Many people make incredible errors not because they lack intelligence, but because on certain subjects they simply refuse to use their heads.

Brown has found one of those subjects: the Church. He’s not the first. Some of the great frauds of modern history have been perpetrated by highly intelligent men who have appealed to the desire for relief from the unbearable demands of Christianity; and other intelligent men have welcomed their doctrines. Think of the worldwide appeal of atheistic Marxism in the twentieth century. Or of the parallel appeal of “liberal” Christianity among some nominal Christians.

After all, wouldn’t our lives be easier if we refused to believe in Christ? This tempting thought can pervert the highest intelligence; in fact the term “intellectual” has become almost synonymous with unbelief. And the people we call “intellectuals” are often ready to believe in almost anything rather than Christianity, especially Catholicism.

Today Marxism has been so falsified by disastrous experience that few still believe in it; but we are finding that Darwin has outlived Marx. Darwinism also appeals to godlessness, but Darwin, in contrast to Marx, didn’t make predictions that history could refute in a generation or so. Today, in consequence, the Darwiniacs, as I like to call them, are going strong.

A federal judge named John E. Jones has overjoyed the Darwiniacs by ruling that the teaching of “intelligent design” in public schools, even as an alternative to Darwinian evolutionism, violates the U.S. Constitution. Apart from being legal nonsense, that would outlaw even Aristotelian teleology as “religious.” Children must be taught that nature has no purpose, beyond “survival of the fittest” — though even survival is, strictly speaking, an accident rather than a purpose. We owe our existence, our humanity itself, not to anything intelligent, but to the chance mutations of stupid matter.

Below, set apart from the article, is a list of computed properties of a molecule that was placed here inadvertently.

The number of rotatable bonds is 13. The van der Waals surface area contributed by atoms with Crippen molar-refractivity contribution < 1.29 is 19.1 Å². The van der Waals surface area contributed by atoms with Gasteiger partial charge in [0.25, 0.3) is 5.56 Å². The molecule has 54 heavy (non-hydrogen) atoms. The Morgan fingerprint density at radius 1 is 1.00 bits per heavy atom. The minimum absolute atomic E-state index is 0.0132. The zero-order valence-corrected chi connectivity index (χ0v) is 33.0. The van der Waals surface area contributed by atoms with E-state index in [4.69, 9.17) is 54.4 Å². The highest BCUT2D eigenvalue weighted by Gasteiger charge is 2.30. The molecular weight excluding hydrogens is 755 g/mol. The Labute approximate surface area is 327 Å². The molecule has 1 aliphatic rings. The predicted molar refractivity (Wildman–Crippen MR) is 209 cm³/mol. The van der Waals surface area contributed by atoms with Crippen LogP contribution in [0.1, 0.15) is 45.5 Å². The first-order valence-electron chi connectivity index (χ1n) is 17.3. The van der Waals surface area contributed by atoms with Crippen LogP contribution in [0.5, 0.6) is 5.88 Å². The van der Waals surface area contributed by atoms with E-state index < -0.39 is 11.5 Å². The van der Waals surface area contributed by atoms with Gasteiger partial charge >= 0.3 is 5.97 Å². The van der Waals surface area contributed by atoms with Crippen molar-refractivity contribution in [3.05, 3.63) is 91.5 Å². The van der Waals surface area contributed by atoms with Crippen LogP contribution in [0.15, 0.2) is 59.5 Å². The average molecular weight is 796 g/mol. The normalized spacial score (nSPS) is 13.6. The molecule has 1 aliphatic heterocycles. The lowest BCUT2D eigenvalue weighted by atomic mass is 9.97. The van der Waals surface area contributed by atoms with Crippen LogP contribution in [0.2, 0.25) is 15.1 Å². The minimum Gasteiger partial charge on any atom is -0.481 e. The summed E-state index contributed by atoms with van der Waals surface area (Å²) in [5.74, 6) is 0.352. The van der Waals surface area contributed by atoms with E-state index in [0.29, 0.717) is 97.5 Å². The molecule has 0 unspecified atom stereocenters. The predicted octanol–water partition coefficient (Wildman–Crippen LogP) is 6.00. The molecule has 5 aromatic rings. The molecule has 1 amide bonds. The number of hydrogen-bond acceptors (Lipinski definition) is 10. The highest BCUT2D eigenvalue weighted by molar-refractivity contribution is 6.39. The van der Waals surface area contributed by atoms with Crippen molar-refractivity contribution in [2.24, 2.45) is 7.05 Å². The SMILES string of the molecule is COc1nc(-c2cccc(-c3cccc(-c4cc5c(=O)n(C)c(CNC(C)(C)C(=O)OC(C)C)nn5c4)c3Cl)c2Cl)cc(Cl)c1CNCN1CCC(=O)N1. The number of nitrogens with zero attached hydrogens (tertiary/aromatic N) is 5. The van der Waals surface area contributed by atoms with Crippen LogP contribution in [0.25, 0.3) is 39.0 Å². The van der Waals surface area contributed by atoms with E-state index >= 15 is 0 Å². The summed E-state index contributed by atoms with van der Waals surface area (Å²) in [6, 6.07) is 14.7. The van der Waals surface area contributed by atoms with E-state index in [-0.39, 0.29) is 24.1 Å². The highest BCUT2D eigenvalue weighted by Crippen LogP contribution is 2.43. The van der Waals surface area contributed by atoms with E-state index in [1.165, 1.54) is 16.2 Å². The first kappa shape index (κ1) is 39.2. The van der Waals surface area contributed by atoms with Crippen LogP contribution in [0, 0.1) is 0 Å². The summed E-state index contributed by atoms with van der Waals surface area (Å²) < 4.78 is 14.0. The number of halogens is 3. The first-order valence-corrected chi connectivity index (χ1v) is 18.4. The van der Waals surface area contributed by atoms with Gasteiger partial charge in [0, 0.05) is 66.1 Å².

This is the dogma of Darwinism, which passes for “religious neutrality” (at least among the modern mainstream of the irreligious). As always, liberalism is playing its old game of “Let’s compromise my way.” The happy medium between theism and atheism is atheism. As long as you don’t call it atheism, of course. (You should call it Science.)

So much for the idea that Nature makes nothing in vain. But why, then, does man seem to be, as cultural anthropology seems to suggest, religious by nature? Maybe because religion has (or once had) some survival value, even if religious beliefs are in fact false. Or maybe such beliefs, though generally false, at least don’t prevent the survival of those who hold them. Perhaps they represent a harmless mutation we can live as well without. Or something.

Obviously there is no end to this kind of thinking. It follows that we can believe pretty much whatever we want to, since Nature’s only commandment, so to speak is “Thou shalt survive.” I’m not sure why this particular belief is held with such evangelical fervor. Why is it so urgent to teach the kids that life is absurd? Are little Darwinists better equipped for survival than little Christians? Is that what the Constitution tells us?

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This Sobran classic appeared in The Wanderer's edition of January 5, 2006.

Copyright © 2010 by Joe Sobran and the Fitzgerald Griffin Foundation. All rights reserved.